Tapping 100 years of US natural gas at light speed

The history of energy is filled with unexpected developments and eras of transformation. It's the pace of the latest developments that continues to surprise. Long fundamental to the global economy, energy today has become the new crucible of global competitiveness for companies and for nations, redefining the landscape for economics, geopolitics and strategy.

Much of this has been driven by North America's unconventional revolution in the form of shale gas and tight oil—augmented, as well, by renewables. The United States now has more than 100 years' worth of natural gas supply. Domestic crude-oil production has grown by 3 million barrels since 2008—more than 60 percent.

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The notion of U.S. "energy independence," long dismissed as a serious goal, is now a topic of serious conversation, even if the real answer will probably be "a lot less dependent." The prospect of the U.S. becoming a crude-oil exporter—once unthinkable—is now becoming a source of growing debate.

The economic impact of these developments has been profound. Unconventional oil and gas production supported more than 2 million jobs in the United States in 2012, a figure that could rise to more than 3 million by 2020.

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But it is the dramatic impact on global economic competitiveness that is just now coming into view. The abundance in low-cost natural gas in the United States compared to other regions (for example, U.S. gas prices are one-third the price of Europe) has made U.S. industry increasingly competitive. This has turned the country into a growing destination not only for U.S. but also for foreign industrial investment. This investment involves not only energy-intensive industries like chemicals and metals but also companies in the supply chains that support such industries.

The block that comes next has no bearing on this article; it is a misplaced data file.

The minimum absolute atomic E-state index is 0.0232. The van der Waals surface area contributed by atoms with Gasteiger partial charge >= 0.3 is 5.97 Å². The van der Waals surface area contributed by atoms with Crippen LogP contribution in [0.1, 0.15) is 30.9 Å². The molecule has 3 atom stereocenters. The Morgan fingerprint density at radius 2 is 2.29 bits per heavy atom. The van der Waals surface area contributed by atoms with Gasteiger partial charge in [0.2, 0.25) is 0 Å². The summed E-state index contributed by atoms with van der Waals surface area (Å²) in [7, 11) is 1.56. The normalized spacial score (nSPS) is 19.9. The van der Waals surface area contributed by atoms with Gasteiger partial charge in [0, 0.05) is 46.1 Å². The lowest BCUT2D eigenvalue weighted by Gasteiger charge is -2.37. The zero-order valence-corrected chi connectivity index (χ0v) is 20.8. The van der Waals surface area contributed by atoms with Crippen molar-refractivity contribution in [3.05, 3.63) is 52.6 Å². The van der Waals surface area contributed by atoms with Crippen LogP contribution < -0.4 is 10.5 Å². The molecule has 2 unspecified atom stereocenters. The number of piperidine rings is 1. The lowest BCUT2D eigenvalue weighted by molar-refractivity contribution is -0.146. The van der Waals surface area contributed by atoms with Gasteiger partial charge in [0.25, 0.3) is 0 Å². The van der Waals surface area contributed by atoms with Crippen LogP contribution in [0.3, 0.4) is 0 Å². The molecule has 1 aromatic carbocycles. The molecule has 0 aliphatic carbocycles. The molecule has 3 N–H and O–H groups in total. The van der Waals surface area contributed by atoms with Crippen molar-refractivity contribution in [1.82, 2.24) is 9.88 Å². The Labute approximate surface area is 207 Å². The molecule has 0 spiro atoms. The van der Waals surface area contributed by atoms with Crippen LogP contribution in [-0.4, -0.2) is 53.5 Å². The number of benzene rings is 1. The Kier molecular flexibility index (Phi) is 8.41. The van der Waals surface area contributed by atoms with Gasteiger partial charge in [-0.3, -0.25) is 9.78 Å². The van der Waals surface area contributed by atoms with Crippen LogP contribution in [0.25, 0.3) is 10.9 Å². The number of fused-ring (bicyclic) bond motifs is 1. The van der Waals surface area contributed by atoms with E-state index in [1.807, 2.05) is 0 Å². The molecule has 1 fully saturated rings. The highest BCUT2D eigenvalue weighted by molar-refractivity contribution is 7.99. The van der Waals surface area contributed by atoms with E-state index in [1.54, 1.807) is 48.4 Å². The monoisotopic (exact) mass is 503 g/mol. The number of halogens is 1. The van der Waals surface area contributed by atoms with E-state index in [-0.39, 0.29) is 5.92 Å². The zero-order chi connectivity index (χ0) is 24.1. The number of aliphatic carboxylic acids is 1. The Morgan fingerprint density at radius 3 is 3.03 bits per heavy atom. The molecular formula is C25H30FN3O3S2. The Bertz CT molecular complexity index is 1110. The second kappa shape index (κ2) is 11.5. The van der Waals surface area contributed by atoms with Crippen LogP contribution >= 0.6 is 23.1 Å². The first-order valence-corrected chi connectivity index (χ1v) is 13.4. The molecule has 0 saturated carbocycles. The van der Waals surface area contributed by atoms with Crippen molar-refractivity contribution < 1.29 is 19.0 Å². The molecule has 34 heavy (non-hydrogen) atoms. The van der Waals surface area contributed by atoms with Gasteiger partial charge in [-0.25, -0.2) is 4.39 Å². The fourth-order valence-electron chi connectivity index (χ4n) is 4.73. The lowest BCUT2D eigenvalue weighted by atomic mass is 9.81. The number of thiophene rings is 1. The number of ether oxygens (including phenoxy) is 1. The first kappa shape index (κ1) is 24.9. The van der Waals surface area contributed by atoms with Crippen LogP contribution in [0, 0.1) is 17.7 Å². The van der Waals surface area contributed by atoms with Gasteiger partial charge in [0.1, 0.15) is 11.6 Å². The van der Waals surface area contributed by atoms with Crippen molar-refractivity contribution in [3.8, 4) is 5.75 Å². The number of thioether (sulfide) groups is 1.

The spread of the unconventional oil and gas revolution on other continents is still taking shape, but the influence of this new competitive force can be seen around the world in such developments as Mexico's recent energy reforms—it's opening up its government-controlled oil and gas business to private investment—and the impact of sanctions on Iran. It is also evident in countries such as Germany, where there is growing recognition of the need to reform energy policies—particularly the rapid deployment of renewable technologies—to confront rapidly rising energy costs.

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The drive for renewables continues, to be sure. Last year $200 billion was invested in renewable electric generation, compared to just $5 billion in 2000. Costs of solar have come down substantially. But with that growth is coming greater recognition of the need for balance so that decarbonization benefits do not come at the price of economic competitiveness and jobs. It is here where the unconventional revolution—particularly shale gas—may go global as a lower-cost, lower-carbon companion to renewables in power generation.

Market forces and government policy will be crucial in finding that balance. And innovation—with its power to increase efficiencies, lower costs and create new possibilities—will be indispensable.

The new competitive landscape—with energy at its center—will influence the course of the global economy for years to come. The impact of this competition—among fuels, technologies, investments and certainly among nations and how companies and nations navigate it—is what leaders from energy, policy, technology and financial communities from around the world are beginning to discuss.

By Daniel Yergin, vice chairman of IHS and author, most recently, of "The Quest: Energy, Security, and the Remaking of the Modern World." He is the chair of this week's IHS CERAWeek conference on Energy and the New Global Competition in Houston, bringing together more than 2,800 energy thinkers from 50 countries.

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